|The following article is part of conference coverage from the 2018 American Academy of Neurology Annual Meeting in Los Angeles, California. Neurology Advisor’s staff will be reporting breaking news associated with research conducted by leading experts in neurology. Check back for the latest news from AAN 2018.|
LOS ANGELES — Eptinezumab, a humanized monoclonal antibody specific to calcitonin gene-related peptide, may be an effective prophylactic agent for individuals with frequent episodic migraines, according to a study presented at the American Academy of Neurology 2018 Annual Meeting, held April 21-28, 2018, in Los Angeles, California
In this randomized double-blind placebo-controlled phase 3 trial (Prevention of Migraine via Intravenous Eptinezumab Safety and Efficacy-1 or PROMISE-1 Trial; ClinicalTrials.gov identifier: NCT02559895), 888 adult patients with frequent episodic migraine, defined as ≤14 headache days per month, 4 of which meet the International Classification of Headache Disorders, Second Edition, criteria for migraine, were enrolled. Study participants were randomly assigned to receive intravenous infusion eptinezumab at 30 mg, 100 mg, or 300 mg, or placebo every 12 weeks. Eptinezumab was found to have 100% bioavailability by this route of administration. The trial’s primary endpoint was reduction in monthly migraine days (baseline, ~8.5 days per month) during the first 12 weeks of treatment.
Monthly migraine days were reduced from baseline in patients receiving eptinezumab at all doses compared with placebo during the first 12 weeks (monthly migraine day reduction: eptinezumab 30 mg, 4 days [P =.0045]; eptinezumab 100 mg, 3.9 days [P =.0179]; eptinezumab 300 mg, 4.3 days [P =.0001]; placebo: 3.2 days). A greater percentage of patients receiving eptinezumab reported experiencing ≥75% reduction in the number of monthly migraine days during the 12-week study period compared with those administered placebo (eptinezumab 30 mg, 24.7% [P =.027]; eptinezumab 100 mg, 22.2% [no significant difference]; eptinezumab 300 mg, 29.7% [P =.001]; vs placebo, 16.2%).
Similarly, the percentage of study participants achieving ≥50% reduction in monthly migraine days during the first 12 weeks of treatment was greater in the eptinezumab vs placebo group (eptinezumab 30 mg, 50.2% [P =.006]; eptinezumab 100 mg, 49.8% [P =.009]; eptinezumab 300 mg, 56.3% [P <.001]; vs placebo: 37.4%). Response rates ≥75% during the first 4 weeks of treatment were also greater in patients receiving eptinezumab vs placebo (eptinezumab 30 mg, 30.0% [P =.017]; eptinezumab 100 mg, 30.8% [P =.011]; eptinezumab 300 mg, 31.5% [P =.007]; vs placebo, 20.3%). In the day after eptinezumab infusion, the probability of experiencing migraine was reduced for study participants who had received eptinezumab vs placebo (eptinezumab 30 mg, 45% reduction [P =.074]; eptinezumab 100 mg, 51.3% [P =.0167]; eptinezumab 300 mg, 53.6% [P =.0087]; vs placebo, 20.7%). Rates of adverse events were comparable in all groups.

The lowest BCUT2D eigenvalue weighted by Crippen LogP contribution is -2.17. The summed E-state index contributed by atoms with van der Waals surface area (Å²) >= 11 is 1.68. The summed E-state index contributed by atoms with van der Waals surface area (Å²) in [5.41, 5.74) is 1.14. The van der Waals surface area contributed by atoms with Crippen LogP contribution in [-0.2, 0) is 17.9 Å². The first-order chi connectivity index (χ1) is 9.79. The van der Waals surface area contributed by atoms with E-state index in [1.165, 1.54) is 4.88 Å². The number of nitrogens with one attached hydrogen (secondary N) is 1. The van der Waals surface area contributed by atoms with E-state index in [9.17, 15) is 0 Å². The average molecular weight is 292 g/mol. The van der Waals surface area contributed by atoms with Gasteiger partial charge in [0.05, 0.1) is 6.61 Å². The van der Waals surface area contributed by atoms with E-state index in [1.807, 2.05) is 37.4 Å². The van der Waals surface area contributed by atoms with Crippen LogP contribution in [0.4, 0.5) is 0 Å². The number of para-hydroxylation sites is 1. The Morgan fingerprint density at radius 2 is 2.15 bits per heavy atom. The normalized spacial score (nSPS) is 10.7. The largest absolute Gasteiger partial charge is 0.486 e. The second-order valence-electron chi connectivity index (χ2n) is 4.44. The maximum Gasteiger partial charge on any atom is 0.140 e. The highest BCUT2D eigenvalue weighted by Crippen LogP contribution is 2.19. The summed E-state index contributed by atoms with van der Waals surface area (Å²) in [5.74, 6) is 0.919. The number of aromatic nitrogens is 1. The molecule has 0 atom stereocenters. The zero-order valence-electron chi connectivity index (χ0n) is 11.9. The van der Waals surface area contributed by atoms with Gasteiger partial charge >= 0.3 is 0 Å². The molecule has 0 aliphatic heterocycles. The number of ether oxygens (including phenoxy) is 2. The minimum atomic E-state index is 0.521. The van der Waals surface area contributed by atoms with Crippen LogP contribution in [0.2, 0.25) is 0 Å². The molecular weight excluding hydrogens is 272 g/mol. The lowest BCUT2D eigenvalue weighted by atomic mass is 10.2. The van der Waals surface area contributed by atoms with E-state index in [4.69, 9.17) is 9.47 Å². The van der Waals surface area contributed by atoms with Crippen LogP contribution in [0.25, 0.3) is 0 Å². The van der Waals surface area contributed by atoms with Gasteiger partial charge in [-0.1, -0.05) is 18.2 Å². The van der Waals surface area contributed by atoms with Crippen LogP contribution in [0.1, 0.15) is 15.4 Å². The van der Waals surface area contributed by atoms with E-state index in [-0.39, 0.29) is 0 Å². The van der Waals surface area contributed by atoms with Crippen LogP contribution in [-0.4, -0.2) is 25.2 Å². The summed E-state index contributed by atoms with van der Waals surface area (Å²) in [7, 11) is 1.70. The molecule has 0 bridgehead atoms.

“All doses of eptinezumab significantly reduced migraine activity through 3 months after first infusion in patients with [frequent episodic migraine],” concluded the study authors, adding, “The probability of migraine was significantly reduced on Day 1 posttreatment and benefits were maintained for 3 months with a single infusion.”
Disclosure: the study was funded by Alder BioPharmaceuticals, Inc., which developed eptinezumab.
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Saper J, Lipton R, Kudrow D. Primary results of PROMISE-1 (Prevention of Migraine via Intravenous Eptinezumab Safety and Efficacy-1) trial: a phase 3, randomized, double-blind, placebo-controlled study to evaluate the efficacy and safety of eptinezumab for prevention of frequent episodic migraines. Presented at: American Academy of Neurology 2018 Annual Meeting; April 21-27; Los Angeles, CA. Poster S20.